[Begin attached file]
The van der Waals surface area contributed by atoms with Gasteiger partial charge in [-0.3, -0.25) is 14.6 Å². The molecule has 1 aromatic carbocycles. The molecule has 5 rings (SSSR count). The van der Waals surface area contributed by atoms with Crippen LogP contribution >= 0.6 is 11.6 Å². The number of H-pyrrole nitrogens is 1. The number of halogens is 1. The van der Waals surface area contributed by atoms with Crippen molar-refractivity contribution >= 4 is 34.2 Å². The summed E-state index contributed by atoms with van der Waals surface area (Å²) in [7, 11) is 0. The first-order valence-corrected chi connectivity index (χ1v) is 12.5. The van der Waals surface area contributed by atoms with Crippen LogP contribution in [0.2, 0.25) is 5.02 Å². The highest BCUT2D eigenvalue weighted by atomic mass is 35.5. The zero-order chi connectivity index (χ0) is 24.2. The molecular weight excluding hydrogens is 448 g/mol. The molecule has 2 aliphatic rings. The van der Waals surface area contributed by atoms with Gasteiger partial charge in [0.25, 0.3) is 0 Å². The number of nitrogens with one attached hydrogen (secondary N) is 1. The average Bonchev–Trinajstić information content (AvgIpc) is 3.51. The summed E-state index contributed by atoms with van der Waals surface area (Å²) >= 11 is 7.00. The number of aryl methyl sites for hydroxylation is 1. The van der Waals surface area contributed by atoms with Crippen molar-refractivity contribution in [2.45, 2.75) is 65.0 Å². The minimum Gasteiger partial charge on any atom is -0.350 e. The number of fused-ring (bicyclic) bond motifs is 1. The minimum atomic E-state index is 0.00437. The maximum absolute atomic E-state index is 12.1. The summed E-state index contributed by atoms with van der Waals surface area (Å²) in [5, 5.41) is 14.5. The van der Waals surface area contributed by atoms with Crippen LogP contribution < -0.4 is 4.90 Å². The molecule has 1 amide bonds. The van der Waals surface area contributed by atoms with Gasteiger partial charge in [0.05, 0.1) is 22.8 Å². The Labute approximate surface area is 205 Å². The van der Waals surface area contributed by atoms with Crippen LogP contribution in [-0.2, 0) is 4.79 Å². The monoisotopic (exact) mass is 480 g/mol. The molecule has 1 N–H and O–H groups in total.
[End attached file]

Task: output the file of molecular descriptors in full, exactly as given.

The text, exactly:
The van der Waals surface area contributed by atoms with Gasteiger partial charge in [-0.3, -0.25) is 14.6 Å². The molecule has 1 aromatic carbocycles. The molecule has 5 rings (SSSR count). The van der Waals surface area contributed by atoms with Crippen LogP contribution >= 0.6 is 11.6 Å². The number of H-pyrrole nitrogens is 1. The number of halogens is 1. The van der Waals surface area contributed by atoms with Crippen molar-refractivity contribution >= 4 is 34.2 Å². The summed E-state index contributed by atoms with van der Waals surface area (Å²) in [7, 11) is 0. The first-order valence-corrected chi connectivity index (χ1v) is 12.5. The van der Waals surface area contributed by atoms with Crippen LogP contribution in [0.2, 0.25) is 5.02 Å². The highest BCUT2D eigenvalue weighted by atomic mass is 35.5. The zero-order chi connectivity index (χ0) is 24.2. The molecular weight excluding hydrogens is 448 g/mol. The molecule has 2 aliphatic rings. The van der Waals surface area contributed by atoms with Gasteiger partial charge in [0.25, 0.3) is 0 Å². The number of nitrogens with one attached hydrogen (secondary N) is 1. The average Bonchev–Trinajstić information content (AvgIpc) is 3.51. The summed E-state index contributed by atoms with van der Waals surface area (Å²) >= 11 is 7.00. The number of aryl methyl sites for hydroxylation is 1. The van der Waals surface area contributed by atoms with Crippen molar-refractivity contribution in [2.45, 2.75) is 65.0 Å². The minimum Gasteiger partial charge on any atom is -0.350 e. The number of fused-ring (bicyclic) bond motifs is 1. The minimum atomic E-state index is 0.00437. The maximum absolute atomic E-state index is 12.1. The summed E-state index contributed by atoms with van der Waals surface area (Å²) in [5, 5.41) is 14.5. The van der Waals surface area contributed by atoms with Crippen LogP contribution < -0.4 is 4.90 Å². The molecule has 1 amide bonds. The van der Waals surface area contributed by atoms with Gasteiger partial charge in [0.05, 0.1) is 22.8 Å². The Labute approximate surface area is 205 Å². The van der Waals surface area contributed by atoms with Crippen LogP contribution in [-0.2, 0) is 4.79 Å². The monoisotopic (exact) mass is 480 g/mol. The molecule has 1 N–H and O–H groups in total.